Archive for Gold

Inflation, Money Circulation = Gangrenous Liquidity, Rising Gold Price

Posted in Gold, Inflation with tags , on October 8, 2011 by JT

According to Oxford,

Inflation, the general increase of prices and fall in purchasing value of money.

Deflation, reverse or reversal of inflation.

Stagflation, state of inflation without the corresponding increase of demand and employment.

A situation arises where the quantity of money is not as important as how far its circulation reaches. It slowly becomes insufficient to buy the needs and wants of the population at the periphery of the economy.

For instance in stagflation, there may be money around but it’s not producing the economic flows that it should. This can also be tied to the extent of the circulation and the velocity of money itself. There may be sufficient money around but is becomes locked up in Treasury bonds and not lent into the economy to stimulate economic activity (such is the case now). Asset prices rise in this environment and further make inadequate the money for purchasing such assets.

Alternatively, the reduction of money can happen in situations, like today, when mortgages are at an all-time low of 3.94%, but through fear of falling house prices (reducing creditworthiness) potential job losses and the consequential need to save for the rainy day, house buying drops off. Every situation produces a reduction in the available supply of money and precipitates liquidity crises. This is from where the major threat to monetary stability comes. In our global world, with its plethora of national currencies, a non-national asset becomes protection against inflation, deflation, and stagflation across the globe.

Why should this be good for gold? Gold is both an international asset and international cash. It’s the combination of these qualities (and the liquid nature of gold, in the most difficult of situations) that set it apart from paper money and other assets. It’s these qualities that will force the monetary system to bring gold back into the global, monetary system in one way or another.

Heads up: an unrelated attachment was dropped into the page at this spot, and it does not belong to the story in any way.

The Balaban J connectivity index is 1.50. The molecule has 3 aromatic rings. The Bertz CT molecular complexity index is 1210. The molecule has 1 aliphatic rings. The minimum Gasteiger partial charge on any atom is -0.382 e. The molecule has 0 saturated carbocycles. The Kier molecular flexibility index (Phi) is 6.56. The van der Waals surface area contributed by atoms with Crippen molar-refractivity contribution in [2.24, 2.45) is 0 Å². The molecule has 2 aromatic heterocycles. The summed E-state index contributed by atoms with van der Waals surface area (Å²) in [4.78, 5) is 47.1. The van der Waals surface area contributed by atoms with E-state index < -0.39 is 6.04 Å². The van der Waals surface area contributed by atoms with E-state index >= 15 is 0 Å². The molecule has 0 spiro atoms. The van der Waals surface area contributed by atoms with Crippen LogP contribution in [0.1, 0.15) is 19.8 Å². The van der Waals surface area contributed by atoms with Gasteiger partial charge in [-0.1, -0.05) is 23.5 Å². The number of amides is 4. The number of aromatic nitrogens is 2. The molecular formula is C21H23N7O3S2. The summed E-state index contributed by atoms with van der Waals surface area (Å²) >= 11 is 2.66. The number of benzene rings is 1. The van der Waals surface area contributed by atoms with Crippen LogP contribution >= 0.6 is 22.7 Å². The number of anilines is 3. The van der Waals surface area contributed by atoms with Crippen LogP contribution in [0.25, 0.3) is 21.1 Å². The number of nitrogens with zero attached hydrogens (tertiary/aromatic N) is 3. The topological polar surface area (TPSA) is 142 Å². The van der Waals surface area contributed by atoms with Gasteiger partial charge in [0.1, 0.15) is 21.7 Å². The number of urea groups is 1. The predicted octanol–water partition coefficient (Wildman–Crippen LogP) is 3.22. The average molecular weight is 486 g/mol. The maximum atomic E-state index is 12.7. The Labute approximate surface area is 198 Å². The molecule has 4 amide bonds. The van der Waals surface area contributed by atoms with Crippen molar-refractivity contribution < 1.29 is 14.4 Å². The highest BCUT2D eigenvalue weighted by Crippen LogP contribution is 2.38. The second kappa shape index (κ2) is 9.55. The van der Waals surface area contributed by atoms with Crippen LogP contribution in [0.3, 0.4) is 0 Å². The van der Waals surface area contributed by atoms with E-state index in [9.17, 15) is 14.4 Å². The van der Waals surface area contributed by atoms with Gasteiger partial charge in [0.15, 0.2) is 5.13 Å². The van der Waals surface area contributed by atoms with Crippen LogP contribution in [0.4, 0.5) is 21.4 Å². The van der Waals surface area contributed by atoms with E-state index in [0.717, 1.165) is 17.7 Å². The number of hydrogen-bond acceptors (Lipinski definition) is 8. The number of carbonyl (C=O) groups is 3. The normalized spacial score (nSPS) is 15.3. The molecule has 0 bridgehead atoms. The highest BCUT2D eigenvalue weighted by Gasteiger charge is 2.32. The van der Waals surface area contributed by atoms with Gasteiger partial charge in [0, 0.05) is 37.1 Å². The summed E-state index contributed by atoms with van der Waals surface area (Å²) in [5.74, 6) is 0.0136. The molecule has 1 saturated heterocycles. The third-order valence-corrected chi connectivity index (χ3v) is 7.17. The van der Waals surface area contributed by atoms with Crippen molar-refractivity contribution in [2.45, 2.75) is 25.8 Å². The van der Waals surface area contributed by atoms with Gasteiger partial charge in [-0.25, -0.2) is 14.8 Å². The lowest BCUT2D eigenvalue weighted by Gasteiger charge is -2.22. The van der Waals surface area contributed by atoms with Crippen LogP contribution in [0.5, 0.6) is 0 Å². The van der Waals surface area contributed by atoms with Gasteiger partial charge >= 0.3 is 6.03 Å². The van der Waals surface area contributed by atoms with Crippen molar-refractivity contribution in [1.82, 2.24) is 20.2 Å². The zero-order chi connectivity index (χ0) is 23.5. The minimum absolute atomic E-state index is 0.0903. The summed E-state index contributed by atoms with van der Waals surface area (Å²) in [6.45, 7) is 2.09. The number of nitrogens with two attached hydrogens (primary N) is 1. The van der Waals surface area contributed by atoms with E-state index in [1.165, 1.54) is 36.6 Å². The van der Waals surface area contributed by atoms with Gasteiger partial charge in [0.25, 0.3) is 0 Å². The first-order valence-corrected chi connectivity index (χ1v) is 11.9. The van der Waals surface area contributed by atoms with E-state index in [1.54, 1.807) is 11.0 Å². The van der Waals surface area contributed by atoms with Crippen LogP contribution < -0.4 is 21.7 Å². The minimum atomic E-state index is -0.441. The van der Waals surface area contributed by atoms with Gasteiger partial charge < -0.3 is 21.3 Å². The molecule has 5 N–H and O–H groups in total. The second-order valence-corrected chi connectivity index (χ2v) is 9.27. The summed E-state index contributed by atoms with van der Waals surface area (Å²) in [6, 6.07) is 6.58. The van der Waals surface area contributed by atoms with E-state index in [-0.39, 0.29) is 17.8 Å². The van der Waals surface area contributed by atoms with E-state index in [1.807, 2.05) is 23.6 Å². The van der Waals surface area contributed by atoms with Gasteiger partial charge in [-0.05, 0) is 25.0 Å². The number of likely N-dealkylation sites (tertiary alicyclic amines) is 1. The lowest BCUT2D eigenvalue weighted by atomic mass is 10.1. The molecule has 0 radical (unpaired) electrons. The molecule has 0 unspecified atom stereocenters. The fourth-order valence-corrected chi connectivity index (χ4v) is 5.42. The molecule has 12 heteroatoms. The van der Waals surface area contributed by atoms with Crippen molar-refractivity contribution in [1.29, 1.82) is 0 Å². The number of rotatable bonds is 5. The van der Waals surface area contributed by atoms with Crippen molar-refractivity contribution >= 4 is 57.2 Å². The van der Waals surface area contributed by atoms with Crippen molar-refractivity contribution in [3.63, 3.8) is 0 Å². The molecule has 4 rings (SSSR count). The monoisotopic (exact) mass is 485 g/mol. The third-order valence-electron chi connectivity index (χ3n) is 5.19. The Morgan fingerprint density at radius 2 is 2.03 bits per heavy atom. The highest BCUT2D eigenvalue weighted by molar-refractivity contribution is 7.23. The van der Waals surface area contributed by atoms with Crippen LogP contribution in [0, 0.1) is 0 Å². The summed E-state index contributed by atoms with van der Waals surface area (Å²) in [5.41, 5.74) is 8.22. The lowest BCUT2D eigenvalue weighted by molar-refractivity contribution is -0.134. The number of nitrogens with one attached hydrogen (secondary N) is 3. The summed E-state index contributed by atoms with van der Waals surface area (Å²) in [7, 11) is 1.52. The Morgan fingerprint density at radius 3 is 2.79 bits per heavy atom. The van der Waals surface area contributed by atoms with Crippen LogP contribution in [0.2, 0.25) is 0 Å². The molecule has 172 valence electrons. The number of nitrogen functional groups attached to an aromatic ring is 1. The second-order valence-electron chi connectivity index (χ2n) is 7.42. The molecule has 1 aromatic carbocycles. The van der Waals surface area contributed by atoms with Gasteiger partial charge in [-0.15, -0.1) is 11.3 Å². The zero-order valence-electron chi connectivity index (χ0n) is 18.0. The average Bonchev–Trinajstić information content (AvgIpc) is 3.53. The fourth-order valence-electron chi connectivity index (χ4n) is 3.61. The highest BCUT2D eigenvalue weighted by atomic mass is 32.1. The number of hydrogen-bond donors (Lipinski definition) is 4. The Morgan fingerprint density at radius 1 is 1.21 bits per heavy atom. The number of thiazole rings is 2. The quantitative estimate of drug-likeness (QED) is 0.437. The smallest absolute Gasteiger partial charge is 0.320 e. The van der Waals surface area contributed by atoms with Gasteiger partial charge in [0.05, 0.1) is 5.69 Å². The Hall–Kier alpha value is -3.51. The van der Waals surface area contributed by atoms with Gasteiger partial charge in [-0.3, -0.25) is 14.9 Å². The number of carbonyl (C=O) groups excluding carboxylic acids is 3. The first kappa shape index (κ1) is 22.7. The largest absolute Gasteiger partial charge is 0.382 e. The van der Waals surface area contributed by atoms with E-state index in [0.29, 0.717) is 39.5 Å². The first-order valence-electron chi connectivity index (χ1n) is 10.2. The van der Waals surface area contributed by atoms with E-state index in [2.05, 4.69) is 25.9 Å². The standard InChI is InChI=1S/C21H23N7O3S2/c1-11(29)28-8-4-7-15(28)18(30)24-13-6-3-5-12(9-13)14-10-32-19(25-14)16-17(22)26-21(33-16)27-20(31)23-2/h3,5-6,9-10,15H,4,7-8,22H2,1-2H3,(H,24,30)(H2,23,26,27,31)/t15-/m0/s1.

Continue reading:

via Inflation, Money Circulation = Gangrenous Liquidity, Rising Gold Price –

Hyper-Oversold Markets

Posted in Economy, Gold, Stock Market with tags , , on October 7, 2011 by JT

Compelling and challenging analysis, but I can’t say that I agree with the idea that the S&P  is hyper oversold.  How can higher valuation be justified in an environment of stagflation and an economy starting the next leg down in the “greatest depression” to borrow a phrase from Doug Casey?  Oversold gold, silver and metals stocks…now there is something I can agree with!  JT

The recent sharp selloffs in stocks and commodities have fueled an incessant drumbeat of pessimism plaguing the financial markets. Greece is doomed, Europe is fracturing, China is slowing, the US faces a recession, the sky is falling! You’ve heard all the popular bearish arguments countless times. But as usual at major turning points, popular consensus is dead wrong. Oversold markets are very bullish!

As a battle-hardened contrarian forged by decades of trading, I relish oversold markets. They spawn some of the best entry prices ever seen, the ideal time to buy low (a necessary prerequisite to selling high later). The word “oversold” simply means a price has fallen too far too fast to be sustainable. It happens when traders’ collective fear grows excessive, flaring up brilliantly before rapidly burning itself out.

Both stocks and commodities are seriously oversold today, their prices battered down to silly levels. And as always when oversoldness runs rampant, traders think it is totally righteous. All the endless bearish arguments justifying the super-low prices seem valid and perfectly logical in real-time. But they are just rationalizations, scared traders desperately latching on to anything to justify their own irrational fears.

While the tyranny of the present obscures oversoldness when it is happening, in hindsight it is crystal-clear to all. You certainly remember the brutal stock panic of late 2008, when virtually everyone was utterly convinced the world was being engulfed by the second Great Depression. Everything was sold with reckless abandon, driving stocks and commodities to depths unimaginable a few months earlier.

But we, along with other contrarians and students of the markets, aggressively snatched up extreme bargains in the dark heart of that epic fear storm. Buying when everyone else wanted to sell led to enormous realized profits. So many times in 2009, traders asked me how we knew the markets were going to soar dramatically when everyone else was crazy-bearish. Simple, they were hyper-oversold!

Oversoldness returned in the summer of 2010, although nowhere near as extreme as seen during the stock panic. The stock markets had just plummeted in the infamous Flash Crash, Greece’s sovereign-debt problems led to overwhelming Europe pessimism, the euro was plunging, and weak Chinese stock markets threatened a hard landing in Asia. Global stock markets and commodities were utterly crushed.

Continue reading:

via Hyper-Oversold Markets –

%d bloggers like this: